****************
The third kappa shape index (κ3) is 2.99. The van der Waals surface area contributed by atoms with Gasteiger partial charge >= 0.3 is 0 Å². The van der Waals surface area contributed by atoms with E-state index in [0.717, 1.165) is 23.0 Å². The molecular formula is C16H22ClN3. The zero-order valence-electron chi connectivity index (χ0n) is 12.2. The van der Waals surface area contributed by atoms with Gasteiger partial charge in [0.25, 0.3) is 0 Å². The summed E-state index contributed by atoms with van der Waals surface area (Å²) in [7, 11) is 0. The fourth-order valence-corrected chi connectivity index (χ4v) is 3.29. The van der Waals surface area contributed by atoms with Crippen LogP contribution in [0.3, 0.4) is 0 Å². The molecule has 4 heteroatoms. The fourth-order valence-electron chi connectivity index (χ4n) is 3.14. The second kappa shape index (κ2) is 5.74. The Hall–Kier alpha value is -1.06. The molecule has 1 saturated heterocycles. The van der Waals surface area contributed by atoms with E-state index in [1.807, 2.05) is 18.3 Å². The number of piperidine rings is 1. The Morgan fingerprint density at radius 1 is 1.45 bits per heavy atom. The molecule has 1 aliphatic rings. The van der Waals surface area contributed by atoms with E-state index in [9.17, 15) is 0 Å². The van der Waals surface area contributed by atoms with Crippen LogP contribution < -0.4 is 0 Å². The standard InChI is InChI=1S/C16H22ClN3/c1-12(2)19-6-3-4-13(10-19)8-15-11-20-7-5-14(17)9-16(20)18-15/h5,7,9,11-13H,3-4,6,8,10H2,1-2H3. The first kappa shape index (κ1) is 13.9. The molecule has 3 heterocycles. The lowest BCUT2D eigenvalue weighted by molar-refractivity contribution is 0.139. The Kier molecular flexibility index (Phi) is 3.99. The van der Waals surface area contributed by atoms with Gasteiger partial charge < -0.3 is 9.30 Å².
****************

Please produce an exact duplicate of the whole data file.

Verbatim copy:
The third kappa shape index (κ3) is 2.99. The van der Waals surface area contributed by atoms with Gasteiger partial charge >= 0.3 is 0 Å². The van der Waals surface area contributed by atoms with E-state index in [0.717, 1.165) is 23.0 Å². The molecular formula is C16H22ClN3. The zero-order valence-electron chi connectivity index (χ0n) is 12.2. The van der Waals surface area contributed by atoms with Gasteiger partial charge in [0.25, 0.3) is 0 Å². The summed E-state index contributed by atoms with van der Waals surface area (Å²) in [7, 11) is 0. The fourth-order valence-corrected chi connectivity index (χ4v) is 3.29. The van der Waals surface area contributed by atoms with Crippen LogP contribution in [0.3, 0.4) is 0 Å². The molecule has 4 heteroatoms. The fourth-order valence-electron chi connectivity index (χ4n) is 3.14. The second kappa shape index (κ2) is 5.74. The Hall–Kier alpha value is -1.06. The molecule has 1 saturated heterocycles. The van der Waals surface area contributed by atoms with E-state index in [1.807, 2.05) is 18.3 Å². The number of piperidine rings is 1. The Morgan fingerprint density at radius 1 is 1.45 bits per heavy atom. The molecule has 1 aliphatic rings. The van der Waals surface area contributed by atoms with E-state index in [9.17, 15) is 0 Å². The van der Waals surface area contributed by atoms with Crippen LogP contribution < -0.4 is 0 Å². The standard InChI is InChI=1S/C16H22ClN3/c1-12(2)19-6-3-4-13(10-19)8-15-11-20-7-5-14(17)9-16(20)18-15/h5,7,9,11-13H,3-4,6,8,10H2,1-2H3. The first kappa shape index (κ1) is 13.9. The molecule has 3 heterocycles. The lowest BCUT2D eigenvalue weighted by molar-refractivity contribution is 0.139. The Kier molecular flexibility index (Phi) is 3.99. The van der Waals surface area contributed by atoms with Gasteiger partial charge < -0.3 is 9.30 Å².